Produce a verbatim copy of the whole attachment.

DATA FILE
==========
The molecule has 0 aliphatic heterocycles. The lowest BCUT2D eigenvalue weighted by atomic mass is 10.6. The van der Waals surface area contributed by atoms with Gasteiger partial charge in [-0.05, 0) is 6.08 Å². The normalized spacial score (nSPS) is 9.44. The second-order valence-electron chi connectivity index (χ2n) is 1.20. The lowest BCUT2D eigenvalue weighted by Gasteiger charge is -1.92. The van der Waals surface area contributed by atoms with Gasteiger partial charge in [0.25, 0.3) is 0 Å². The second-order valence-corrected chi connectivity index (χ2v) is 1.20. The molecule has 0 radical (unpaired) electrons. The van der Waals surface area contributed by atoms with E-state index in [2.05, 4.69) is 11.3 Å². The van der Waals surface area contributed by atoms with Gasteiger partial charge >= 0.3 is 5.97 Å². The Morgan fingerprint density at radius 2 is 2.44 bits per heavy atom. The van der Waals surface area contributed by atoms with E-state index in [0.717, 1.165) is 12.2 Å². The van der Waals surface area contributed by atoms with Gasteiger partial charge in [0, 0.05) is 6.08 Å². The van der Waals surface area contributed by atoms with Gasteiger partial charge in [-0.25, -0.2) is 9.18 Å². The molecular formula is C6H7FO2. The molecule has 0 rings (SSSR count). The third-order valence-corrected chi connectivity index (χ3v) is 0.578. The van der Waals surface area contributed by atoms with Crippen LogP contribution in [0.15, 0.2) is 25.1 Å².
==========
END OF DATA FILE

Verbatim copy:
The molecule has 0 aliphatic heterocycles. The lowest BCUT2D eigenvalue weighted by atomic mass is 10.6. The van der Waals surface area contributed by atoms with Gasteiger partial charge in [-0.05, 0) is 6.08 Å². The normalized spacial score (nSPS) is 9.44. The second-order valence-electron chi connectivity index (χ2n) is 1.20. The lowest BCUT2D eigenvalue weighted by Gasteiger charge is -1.92. The van der Waals surface area contributed by atoms with Gasteiger partial charge in [0.25, 0.3) is 0 Å². The second-order valence-corrected chi connectivity index (χ2v) is 1.20. The molecule has 0 radical (unpaired) electrons. The van der Waals surface area contributed by atoms with E-state index in [2.05, 4.69) is 11.3 Å². The van der Waals surface area contributed by atoms with Gasteiger partial charge >= 0.3 is 5.97 Å². The Morgan fingerprint density at radius 2 is 2.44 bits per heavy atom. The van der Waals surface area contributed by atoms with E-state index in [0.717, 1.165) is 12.2 Å². The van der Waals surface area contributed by atoms with Gasteiger partial charge in [0, 0.05) is 6.08 Å². The van der Waals surface area contributed by atoms with Gasteiger partial charge in [-0.25, -0.2) is 9.18 Å². The molecular formula is C6H7FO2. The molecule has 0 rings (SSSR count). The third-order valence-corrected chi connectivity index (χ3v) is 0.578. The van der Waals surface area contributed by atoms with Crippen LogP contribution in [0.15, 0.2) is 25.1 Å².